Agents: The Business of Writing

That winter I had been most successful at the poetry trade. At least five percent of the verse I sent out failed to come back. In three months I had made twenty pounds out of my poems.

—Patrick Kavanagh, The Green Fool         

Not far north of us here in San Francisco, Jack London’s ranch in Glen Ellen has a display case of his rejections slips. There are a lot of them. After he became successful, publishers who’d rejected his stuff wrote asking him for work, and he sent out previously rejected manuscripts, which were then accepted, because he was, after all, successful. In his writing and in his life and business affairs, London was something of a buccaneer, a self-determined individualist, a force of nature. For a time as a young man he raided other men’s oyster beds in the San Francisco Bay and sold his plunder. He famously noted, “I would rather be a superb meteor, every atom of me in magnificent glow, than a sleepy and permanent planet.” True to his credo, he vitally expended himself, dying at forty, leaving behind more than twenty novels and as many short story collections, as well as works of poetry, nonfiction, and drama. Once, responding to a letter from a twenty-year-old writer looking for his big break, London wrote, “If you are going to write for success and money, you must deliver to the market marketable goods.” London made a lot of money, yet his expenditures typically outran his income, giving him powerful financial motivation to produce more work. How savvy was he? Some years ago, when I asked E. L. Doctorow about his efforts to establish a TV channel offering programs about books, he shrugged and noted that writers seem to get business ideas almost right, and he cited London’s short-lived attempt to start a grape juice company in Glenn Ellen. Others in the region would later create fortunes from turning their grapes to wine.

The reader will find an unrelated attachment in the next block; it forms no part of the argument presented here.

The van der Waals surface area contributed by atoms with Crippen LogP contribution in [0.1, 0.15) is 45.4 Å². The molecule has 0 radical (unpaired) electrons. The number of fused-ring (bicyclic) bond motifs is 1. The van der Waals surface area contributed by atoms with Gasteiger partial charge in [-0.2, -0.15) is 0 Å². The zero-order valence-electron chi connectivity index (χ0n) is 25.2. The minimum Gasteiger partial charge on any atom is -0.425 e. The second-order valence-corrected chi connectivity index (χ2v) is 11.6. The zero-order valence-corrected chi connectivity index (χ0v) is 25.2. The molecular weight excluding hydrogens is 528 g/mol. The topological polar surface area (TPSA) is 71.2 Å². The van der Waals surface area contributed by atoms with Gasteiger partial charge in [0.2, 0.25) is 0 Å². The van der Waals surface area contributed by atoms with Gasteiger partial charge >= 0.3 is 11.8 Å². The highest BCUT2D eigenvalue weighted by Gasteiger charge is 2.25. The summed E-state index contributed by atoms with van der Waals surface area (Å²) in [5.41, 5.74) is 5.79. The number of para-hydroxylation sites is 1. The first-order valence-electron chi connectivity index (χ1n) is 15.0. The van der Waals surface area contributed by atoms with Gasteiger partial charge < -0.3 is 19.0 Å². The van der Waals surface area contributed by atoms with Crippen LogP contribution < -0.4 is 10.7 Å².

Art is art, business is business. The gift for each is seldom equally present in an individual. For most of those dedicated to literary work—writers, agents, editors, publishers, publicists, marketers, booksellers, reviewers, critics, academics—one of the two gifts is infinitely more interesting than the other. Of the tension between art and livelihood, Yeats observed:

A line will take us hours maybe;
Yet if it does not seem a moment’s thought,
Our stitching and unstitching has been naught.
Better go down upon your marrow-bones
And scrub a kitchen pavement, or break stones
Like an old pauper, in all kinds of weather;
For to articulate sweet sounds together
Is to work harder than all these, and yet
Be thought an idler by the noisy set